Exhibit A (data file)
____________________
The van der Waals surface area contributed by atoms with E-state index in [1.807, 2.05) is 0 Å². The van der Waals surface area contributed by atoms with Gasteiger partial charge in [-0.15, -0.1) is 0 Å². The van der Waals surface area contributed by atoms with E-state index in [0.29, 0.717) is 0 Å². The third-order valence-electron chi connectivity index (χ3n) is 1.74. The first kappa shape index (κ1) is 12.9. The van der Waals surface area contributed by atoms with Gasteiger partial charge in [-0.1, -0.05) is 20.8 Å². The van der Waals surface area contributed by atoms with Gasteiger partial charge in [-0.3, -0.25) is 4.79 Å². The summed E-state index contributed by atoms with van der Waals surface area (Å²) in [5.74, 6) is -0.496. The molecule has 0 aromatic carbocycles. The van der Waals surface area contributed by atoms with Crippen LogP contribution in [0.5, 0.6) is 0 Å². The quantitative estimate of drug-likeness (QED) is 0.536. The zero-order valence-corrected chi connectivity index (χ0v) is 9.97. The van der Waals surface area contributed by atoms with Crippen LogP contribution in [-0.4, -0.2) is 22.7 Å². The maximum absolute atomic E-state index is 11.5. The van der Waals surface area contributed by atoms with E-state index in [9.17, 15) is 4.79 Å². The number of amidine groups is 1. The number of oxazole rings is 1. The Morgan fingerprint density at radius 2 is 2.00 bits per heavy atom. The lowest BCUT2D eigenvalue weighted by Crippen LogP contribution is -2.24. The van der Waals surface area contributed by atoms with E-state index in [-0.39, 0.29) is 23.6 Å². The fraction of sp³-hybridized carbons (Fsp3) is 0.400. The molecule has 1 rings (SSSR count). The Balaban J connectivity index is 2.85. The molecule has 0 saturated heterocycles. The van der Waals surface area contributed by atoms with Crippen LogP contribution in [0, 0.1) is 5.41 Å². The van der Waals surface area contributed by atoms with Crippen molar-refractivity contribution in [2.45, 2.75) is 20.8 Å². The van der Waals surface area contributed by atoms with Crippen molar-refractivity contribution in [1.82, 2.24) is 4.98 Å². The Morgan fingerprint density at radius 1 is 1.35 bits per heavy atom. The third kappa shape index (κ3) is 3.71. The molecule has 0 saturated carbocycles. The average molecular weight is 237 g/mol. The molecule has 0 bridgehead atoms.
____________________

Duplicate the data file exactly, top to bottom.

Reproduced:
The van der Waals surface area contributed by atoms with E-state index in [1.807, 2.05) is 0 Å². The van der Waals surface area contributed by atoms with Gasteiger partial charge in [-0.15, -0.1) is 0 Å². The van der Waals surface area contributed by atoms with E-state index in [0.29, 0.717) is 0 Å². The third-order valence-electron chi connectivity index (χ3n) is 1.74. The first kappa shape index (κ1) is 12.9. The van der Waals surface area contributed by atoms with Gasteiger partial charge in [-0.1, -0.05) is 20.8 Å². The van der Waals surface area contributed by atoms with Gasteiger partial charge in [-0.3, -0.25) is 4.79 Å². The summed E-state index contributed by atoms with van der Waals surface area (Å²) in [5.74, 6) is -0.496. The molecule has 0 aromatic carbocycles. The van der Waals surface area contributed by atoms with Crippen LogP contribution in [0.5, 0.6) is 0 Å². The quantitative estimate of drug-likeness (QED) is 0.536. The zero-order valence-corrected chi connectivity index (χ0v) is 9.97. The van der Waals surface area contributed by atoms with Crippen LogP contribution in [-0.4, -0.2) is 22.7 Å². The maximum absolute atomic E-state index is 11.5. The van der Waals surface area contributed by atoms with E-state index in [9.17, 15) is 4.79 Å². The number of amidine groups is 1. The number of oxazole rings is 1. The Morgan fingerprint density at radius 2 is 2.00 bits per heavy atom. The lowest BCUT2D eigenvalue weighted by Crippen LogP contribution is -2.24. The van der Waals surface area contributed by atoms with E-state index in [-0.39, 0.29) is 23.6 Å². The fraction of sp³-hybridized carbons (Fsp3) is 0.400. The molecule has 1 rings (SSSR count). The Balaban J connectivity index is 2.85. The molecule has 0 saturated heterocycles. The van der Waals surface area contributed by atoms with Crippen LogP contribution in [0, 0.1) is 5.41 Å². The van der Waals surface area contributed by atoms with Crippen molar-refractivity contribution in [2.45, 2.75) is 20.8 Å². The van der Waals surface area contributed by atoms with Crippen molar-refractivity contribution in [1.82, 2.24) is 4.98 Å². The Morgan fingerprint density at radius 1 is 1.35 bits per heavy atom. The third kappa shape index (κ3) is 3.71. The molecule has 0 saturated carbocycles. The average molecular weight is 237 g/mol. The molecule has 0 bridgehead atoms.